The No.1 Ladies Detective Agency is a series of novels by Scottish author Alexander McCall Smith. The agency is located in Gaborone, capital of Botswana. Its founder is a Motswana woman, Mma Precious Ramotswe, who features as the stories’ protagonist and main detective. The episodic novels are as much about the adventures and foibles of different characters as they are about solving mysteries. The series belongs to the sub-genre of anthropological detective fiction, in which the culture of its characters plays a major role in the story. It is a great and mysterious book that keeps you on the edge of your seat and is definitely a page-turner. The fact that the protagonist is a woman is one of the most interesting things about this book. It is also interesting to read how the author displays the female detective, especially in Africa. It shows that women can be given great positions in different careers.
9. Journey to Jo’burg by
Written byhis is the story of love, commitment and the flowering of the human spirit against the background of South Africa’s apartheid. Frightened that their baby sister Dineo will die, thirteen-year-old Naledi and her younger brother Tiro run away from their grandmother to Johannesburg to find their mother, who works there as a maid. Their journey illustrates at every turn the grim realities of apartheid – the pass laws, bantustans, racism, the breakdown of family life. This is a great book for young people. Beverly Naidoo is a white woman who lived in South Africa during the Apartheid period. She, therefore, saw all the injustice that happened and tries to reflect this experience in her book. It is an interesting book that not only educates but entertains the reader.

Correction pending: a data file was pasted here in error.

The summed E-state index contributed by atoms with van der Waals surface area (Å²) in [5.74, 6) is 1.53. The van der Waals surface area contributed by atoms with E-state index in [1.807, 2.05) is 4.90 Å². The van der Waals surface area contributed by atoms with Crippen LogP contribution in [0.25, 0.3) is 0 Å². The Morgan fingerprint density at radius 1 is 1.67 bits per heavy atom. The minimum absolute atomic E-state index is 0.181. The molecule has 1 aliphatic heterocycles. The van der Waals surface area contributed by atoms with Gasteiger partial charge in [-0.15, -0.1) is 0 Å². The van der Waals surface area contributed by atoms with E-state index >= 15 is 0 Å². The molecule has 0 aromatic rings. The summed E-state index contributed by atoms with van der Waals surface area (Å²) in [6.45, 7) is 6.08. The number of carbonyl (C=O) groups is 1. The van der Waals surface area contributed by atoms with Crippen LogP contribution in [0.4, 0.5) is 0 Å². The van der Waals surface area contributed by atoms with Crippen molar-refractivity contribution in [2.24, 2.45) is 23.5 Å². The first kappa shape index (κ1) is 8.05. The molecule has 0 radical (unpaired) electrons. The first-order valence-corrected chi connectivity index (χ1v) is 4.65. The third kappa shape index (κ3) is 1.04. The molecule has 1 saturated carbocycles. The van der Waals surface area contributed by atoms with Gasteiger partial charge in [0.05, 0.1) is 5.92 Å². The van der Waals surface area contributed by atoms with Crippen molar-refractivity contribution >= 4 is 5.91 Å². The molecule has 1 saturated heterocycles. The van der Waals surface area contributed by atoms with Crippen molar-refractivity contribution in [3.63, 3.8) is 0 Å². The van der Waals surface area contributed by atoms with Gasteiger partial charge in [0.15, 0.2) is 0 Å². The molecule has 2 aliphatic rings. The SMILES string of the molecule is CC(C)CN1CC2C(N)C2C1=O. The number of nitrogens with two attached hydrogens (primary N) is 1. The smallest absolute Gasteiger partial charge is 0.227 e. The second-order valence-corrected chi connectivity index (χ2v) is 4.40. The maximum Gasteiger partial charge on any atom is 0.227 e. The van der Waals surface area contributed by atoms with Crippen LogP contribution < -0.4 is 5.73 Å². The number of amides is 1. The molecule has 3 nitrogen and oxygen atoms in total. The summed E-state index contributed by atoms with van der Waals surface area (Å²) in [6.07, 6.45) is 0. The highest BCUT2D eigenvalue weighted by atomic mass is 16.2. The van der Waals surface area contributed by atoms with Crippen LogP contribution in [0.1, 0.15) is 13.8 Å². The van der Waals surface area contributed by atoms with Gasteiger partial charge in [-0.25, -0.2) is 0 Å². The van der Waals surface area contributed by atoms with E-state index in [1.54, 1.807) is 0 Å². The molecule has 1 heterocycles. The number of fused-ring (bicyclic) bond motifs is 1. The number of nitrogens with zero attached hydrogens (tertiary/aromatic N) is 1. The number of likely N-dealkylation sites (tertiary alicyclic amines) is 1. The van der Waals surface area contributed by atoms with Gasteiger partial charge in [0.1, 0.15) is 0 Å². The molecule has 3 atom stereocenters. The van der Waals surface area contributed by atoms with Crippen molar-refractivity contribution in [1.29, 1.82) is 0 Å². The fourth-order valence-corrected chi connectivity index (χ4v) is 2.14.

10. Death on the Nile by Agatha Christie
Death on the Nile is a work of detective fiction by Agatha Christie. She is one of the best authors when it comes to suspense. The story is set in Egypt where Poirot meets a very wealthy woman known as Linnet Doyle. Linnet is later mysteriously murdered. This makes Poirot start an investigation to find the killer. The investigation is very interesting and on every page, you will want to know who the murderer is as well. There is an interesting unfolding of events in this book that will keep you turning the pages till you are done.